Dover RNLI volunteers assist early morning search for woman in sea Folkestone
The volunteer lifeboat crew at Dover continued their recent busy streak this morning when they assisted in a search for a woman believed to be in distress in the sea off Folkestone.
In rough seas and challenging weather conditions brought by Storm Angus, the lifeboat crew members leapt from their beds at 5.50am at the sound of their pagers, after the UK Coastguard requested assistance.
The call came amid reports that a woman had been reported missing and was last seen at Folkestone Harbour.
Dover RNLI’s Severn class lifeboat, City of London II, was launched at approximately 6am and proceeded to Folkestone to help search for the woman.
Local UK Coastguard rescue teams and the search and rescue helicopter based at Lydd were also involved, while South East Coast Ambulance Service vehicles went to the scene.
The search was made more difficult by high seas and the coastline being battered by gale force winds and heavy rain overnight.
The woman was eventually spotted by the helicopter crew, but the lifeboat crew were unable to get close to her because of the many rocks in the sea and wave conditions in the area. She was airlifted by helicopter and taken to a local hospital.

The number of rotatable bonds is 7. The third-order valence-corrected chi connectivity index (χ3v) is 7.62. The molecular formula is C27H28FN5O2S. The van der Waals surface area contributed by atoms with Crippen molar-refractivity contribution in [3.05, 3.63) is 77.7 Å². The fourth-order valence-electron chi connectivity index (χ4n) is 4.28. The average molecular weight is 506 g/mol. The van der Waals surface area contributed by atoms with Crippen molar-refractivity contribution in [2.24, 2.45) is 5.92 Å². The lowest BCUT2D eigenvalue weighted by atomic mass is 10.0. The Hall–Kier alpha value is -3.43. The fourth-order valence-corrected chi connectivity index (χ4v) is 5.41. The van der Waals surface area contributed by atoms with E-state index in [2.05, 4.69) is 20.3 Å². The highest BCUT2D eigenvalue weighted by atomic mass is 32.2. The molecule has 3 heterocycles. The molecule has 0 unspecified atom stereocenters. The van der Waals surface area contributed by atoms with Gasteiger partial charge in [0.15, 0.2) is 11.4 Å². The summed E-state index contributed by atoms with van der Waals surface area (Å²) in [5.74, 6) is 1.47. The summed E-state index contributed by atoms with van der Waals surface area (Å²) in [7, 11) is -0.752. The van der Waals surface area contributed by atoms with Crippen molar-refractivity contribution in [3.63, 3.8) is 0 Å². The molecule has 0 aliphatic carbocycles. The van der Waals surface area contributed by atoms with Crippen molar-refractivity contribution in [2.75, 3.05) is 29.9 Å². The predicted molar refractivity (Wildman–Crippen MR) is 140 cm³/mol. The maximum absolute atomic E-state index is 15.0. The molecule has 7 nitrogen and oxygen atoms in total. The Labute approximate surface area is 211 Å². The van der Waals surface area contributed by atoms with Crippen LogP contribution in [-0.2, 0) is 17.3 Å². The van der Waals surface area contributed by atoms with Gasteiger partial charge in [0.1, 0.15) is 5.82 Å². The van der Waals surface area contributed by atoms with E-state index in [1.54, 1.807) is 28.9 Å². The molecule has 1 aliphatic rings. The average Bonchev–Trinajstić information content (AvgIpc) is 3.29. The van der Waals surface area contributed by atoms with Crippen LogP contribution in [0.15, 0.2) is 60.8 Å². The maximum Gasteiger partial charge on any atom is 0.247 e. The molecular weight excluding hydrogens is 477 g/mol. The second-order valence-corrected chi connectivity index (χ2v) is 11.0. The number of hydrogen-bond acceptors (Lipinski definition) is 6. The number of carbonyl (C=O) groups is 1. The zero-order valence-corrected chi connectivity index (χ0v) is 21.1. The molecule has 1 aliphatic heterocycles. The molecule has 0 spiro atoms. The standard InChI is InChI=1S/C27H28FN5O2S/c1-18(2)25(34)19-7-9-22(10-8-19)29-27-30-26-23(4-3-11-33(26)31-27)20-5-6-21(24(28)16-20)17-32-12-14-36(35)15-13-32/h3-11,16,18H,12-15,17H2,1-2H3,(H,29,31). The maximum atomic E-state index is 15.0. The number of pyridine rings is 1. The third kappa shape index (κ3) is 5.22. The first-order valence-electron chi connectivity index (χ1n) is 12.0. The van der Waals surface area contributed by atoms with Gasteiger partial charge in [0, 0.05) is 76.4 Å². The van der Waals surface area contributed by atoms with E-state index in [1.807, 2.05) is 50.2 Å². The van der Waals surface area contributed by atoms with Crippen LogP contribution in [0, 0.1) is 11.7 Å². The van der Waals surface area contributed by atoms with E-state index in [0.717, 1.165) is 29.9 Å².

Robert Bendhiaf, duty coxswain of Dover RNLI lifeboat, said: ‘The conditions were pretty bad, and obviously all parties were very concerned about the woman. Sadly, we have now learned that the woman did not survive and was pronounced dead at hospital.
‘This is a tragic outcome and we are all very sad that she did not survive. As with many of our launches, we do not yet know the reasons why this woman was in the sea, but needless to say it is an awful outcome and the crews thoughts and prayers are with the family and friends of this young lady.’
A spokesperson for Kent Police said: ‘A 39-year-old Folkestone woman was recovered from the sea and was taken to a local hospital. She was later confirmed deceased and next of kin were informed.
‘Police are not currently treating this as suspicious and a report is being prepared for the Coroner.’
Today’s launch by the lifeboat crew follows a busy weekend when they were tasked to go to the aid of a tanker, Saga Sky, which had lost engine power and drifted into a barge carrying rocks. In that incident the lifeboat crew stood guard while a number of the tanker crew were airlifted by a search and rescue helicopter.
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Key facts about the RNLI
The RNLI charity saves lives at sea. Its volunteers provide a 24-hour search and rescue service around the United Kingdom and Republic of Ireland coasts. The RNLI operates over 238 lifeboat stations in the UK and Ireland and more than 240 lifeguard units on beaches around the UK and Channel Islands. The RNLI is independent of Coastguard and government and depends on voluntary donations and legacies to maintain its rescue service. Since the RNLI was founded in 1824, its lifeboat crews and lifeguards have saved over 142,700 lives.